During the 2008-9 federal aid award year, the department said, 26 percent of borrowers and 43 percent of defaulters had used their loans at for-profit colleges.

For-profit colleges have traditionally had a higher cohort default rate than have nonprofit colleges. As the Education Department has stepped up its scrutiny of the sector, cohort default rates have become only one measure of whether for-profit students are taking on manageable amounts of debt. Final regulations on “gainful employment,” which would track loan repayment rates and debt service-to-income ratios at the programmatic level for most for-profit offerings, are due to be published by Nov. 1, to go into effect on July 1, 2011.

Duncan used the release of the default rates as an opportunity to justify the department’s shift toward greater regulation of the sector. “While for-profit schools have profited and prospered thanks to federal dollars, some of their students have not,” he said. “Far too many for-profit schools are saddling students with debt they cannot afford in exchange for degrees and certificates they cannot use. This is a disservice to students and taxpayers, and undermines the valuable work being done by the for-profit education industry as a whole.”

Harris N. Miller, president of the Career College Association, a for-profit college trade group, pointed to studies that have shown that borrowers with “fewer financial resources have a harder time repaying loans” and that for-profit institutions have larger proportions of students from low-income backgrounds.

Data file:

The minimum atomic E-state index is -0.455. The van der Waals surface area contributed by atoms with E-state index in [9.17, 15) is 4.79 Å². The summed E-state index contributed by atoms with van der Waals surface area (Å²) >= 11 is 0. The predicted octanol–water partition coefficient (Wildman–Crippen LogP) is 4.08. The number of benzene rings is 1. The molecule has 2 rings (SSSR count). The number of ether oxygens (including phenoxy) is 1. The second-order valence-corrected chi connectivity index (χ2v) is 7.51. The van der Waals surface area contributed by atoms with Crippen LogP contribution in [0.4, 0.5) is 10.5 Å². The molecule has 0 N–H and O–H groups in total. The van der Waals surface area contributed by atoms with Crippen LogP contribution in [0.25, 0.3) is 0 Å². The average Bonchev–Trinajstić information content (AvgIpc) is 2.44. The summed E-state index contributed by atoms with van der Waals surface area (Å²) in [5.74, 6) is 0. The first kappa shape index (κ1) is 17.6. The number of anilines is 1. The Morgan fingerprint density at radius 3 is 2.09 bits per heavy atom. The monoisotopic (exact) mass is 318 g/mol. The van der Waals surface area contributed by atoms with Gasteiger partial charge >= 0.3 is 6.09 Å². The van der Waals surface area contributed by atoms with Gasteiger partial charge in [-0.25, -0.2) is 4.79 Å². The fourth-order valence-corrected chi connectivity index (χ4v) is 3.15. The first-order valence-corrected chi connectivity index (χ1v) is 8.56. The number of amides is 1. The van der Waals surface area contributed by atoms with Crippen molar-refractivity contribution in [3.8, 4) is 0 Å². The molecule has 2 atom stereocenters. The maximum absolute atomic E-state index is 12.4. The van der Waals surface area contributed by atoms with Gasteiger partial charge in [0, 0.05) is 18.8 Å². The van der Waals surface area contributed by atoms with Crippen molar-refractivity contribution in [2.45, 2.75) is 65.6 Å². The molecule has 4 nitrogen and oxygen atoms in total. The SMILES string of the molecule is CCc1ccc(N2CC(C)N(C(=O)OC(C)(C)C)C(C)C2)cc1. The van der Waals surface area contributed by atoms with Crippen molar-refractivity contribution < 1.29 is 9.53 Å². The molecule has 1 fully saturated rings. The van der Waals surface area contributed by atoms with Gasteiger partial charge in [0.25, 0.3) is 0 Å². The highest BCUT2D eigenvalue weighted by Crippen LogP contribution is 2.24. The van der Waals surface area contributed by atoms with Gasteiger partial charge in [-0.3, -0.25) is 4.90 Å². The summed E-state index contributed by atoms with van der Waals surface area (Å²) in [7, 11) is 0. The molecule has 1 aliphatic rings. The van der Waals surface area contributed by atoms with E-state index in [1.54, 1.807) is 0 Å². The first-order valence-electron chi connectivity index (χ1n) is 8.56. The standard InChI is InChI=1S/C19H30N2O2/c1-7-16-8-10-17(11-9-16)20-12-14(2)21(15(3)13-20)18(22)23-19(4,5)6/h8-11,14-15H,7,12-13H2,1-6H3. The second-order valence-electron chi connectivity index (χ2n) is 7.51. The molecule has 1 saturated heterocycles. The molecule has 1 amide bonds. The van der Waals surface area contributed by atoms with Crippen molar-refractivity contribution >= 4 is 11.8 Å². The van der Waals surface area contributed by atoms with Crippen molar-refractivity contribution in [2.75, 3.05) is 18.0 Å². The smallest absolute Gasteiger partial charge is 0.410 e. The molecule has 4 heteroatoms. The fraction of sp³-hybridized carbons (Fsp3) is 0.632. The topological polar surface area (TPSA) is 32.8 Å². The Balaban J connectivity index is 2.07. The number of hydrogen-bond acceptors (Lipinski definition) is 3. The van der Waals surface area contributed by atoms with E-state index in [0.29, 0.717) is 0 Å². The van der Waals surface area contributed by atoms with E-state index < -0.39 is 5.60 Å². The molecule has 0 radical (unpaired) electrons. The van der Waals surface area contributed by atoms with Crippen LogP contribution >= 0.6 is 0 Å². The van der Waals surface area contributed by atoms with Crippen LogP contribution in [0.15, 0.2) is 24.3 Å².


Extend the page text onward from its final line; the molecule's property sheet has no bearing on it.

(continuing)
“We will continue to work with the Department of Education, students, graduates, lenders, and our institutions on default prevention strategies,” he added, “but we urge all involved to not use CDR rates, which fluctuate depending on the economy and are tied to student demographics, as a proxy on the value of our schools or the education we provide.”

But Debbie Cochrane, program director at the Institute for College Access and Success, said the new default rate figures “underscore urgent need for the Obama Administration to adopt and enforce regulations to curb career education practices that leave students deep in debt they cannot repay.”

Pending appeal, two institutions in West Virginia, the for-profit Charleston School of Beauty Culture and the private nonprofit Human Resource Development-Stanley Technical Institute, are in danger of losing their ability to accept federal student loans after operating for three consecutive years with cohort default rates above 25 percent. (This paragraph has been updated to clarify that the second institution is nonprofit.)

Cuttin’ Up Beauty Academy in Denver, Academy of Healing Arts in Las Vegas, and Clinton Junior College in South Carolina had default rates above 40 percent in fiscal 2008 and may also lose their loan eligibility. The first two are for-profit, vocational institutions, while the third is a nonprofit associate degree-granting college affiliated with the African Methodist Episcopal Zion Church.